Flat Conditions for Some Housing Sectors, but Not All

Filed in Economics by on August 31, 2018 0 Comments

row of new, suburban townhouses

NAHB Chief Economist Robert Dietz provided this housing industry overview in the bi-weekly newsletter Eye on the Economy

Despite growing housing affordability concerns, builder confidence in the single-family market remains solid. The NAHB/Wells Fargo Housing Market Index came in at a level of 67 in August, a one-point drop from last month. This matched the relatively flat pace of construction in July, with total housing starts up less than 1% from the previous month.

However, market demand remains healthy, with starts up more than 6% thus far in 2018 on a year-to-date basis. And this positive trend should continue, with residential construction loan growth up 8% year-over-year as of the second quarter, according to NAHB analysis.

Affordability issues were reflected in recent sales data. Existing single-family home sales dipped in July from the previous month, and were down 1.5% compared to a year ago — marking the fourth-straight month of year-over-year declines. Sales volume is soft due to lack of inventory and recent price gains. Sales of newly built single-family homes were down almost 2% in July, though sales totals are up 7% thus far in 2018 on a year-to-date basis.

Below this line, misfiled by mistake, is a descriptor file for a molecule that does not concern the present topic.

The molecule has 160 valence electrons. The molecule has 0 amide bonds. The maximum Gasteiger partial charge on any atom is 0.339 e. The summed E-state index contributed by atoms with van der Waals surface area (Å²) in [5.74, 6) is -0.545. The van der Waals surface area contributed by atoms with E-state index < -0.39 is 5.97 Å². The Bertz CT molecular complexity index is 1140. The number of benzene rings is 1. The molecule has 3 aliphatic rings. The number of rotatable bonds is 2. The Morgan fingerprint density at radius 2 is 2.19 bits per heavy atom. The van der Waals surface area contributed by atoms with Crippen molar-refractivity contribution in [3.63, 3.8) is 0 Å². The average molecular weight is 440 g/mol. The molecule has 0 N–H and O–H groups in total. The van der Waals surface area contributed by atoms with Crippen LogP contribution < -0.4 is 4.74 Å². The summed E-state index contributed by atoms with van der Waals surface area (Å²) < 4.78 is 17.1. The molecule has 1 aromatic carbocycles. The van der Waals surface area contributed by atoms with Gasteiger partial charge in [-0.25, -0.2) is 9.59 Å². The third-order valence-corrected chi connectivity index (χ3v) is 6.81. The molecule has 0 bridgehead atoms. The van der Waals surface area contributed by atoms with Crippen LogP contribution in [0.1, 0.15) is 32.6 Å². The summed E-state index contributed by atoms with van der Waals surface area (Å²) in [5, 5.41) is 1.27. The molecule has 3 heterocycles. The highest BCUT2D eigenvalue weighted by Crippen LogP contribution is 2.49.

However, not all submarkets are experiencing flat growth conditions. For example, townhouse construction (single-family attached housing) surged in the second quarter to a total of 36,000 starts — 44% above first quarter totals.

Over the last year, construction has begun on more than 116,000 townhouses, a 23% increase compared to the prior year. This activity, including gains for single-family built-for-rent construction, suggests individual submarkets continue to grow as more builders offer housing that helps buyers and renters contend with rising affordability issues.

For more, go to Eye On Housing.


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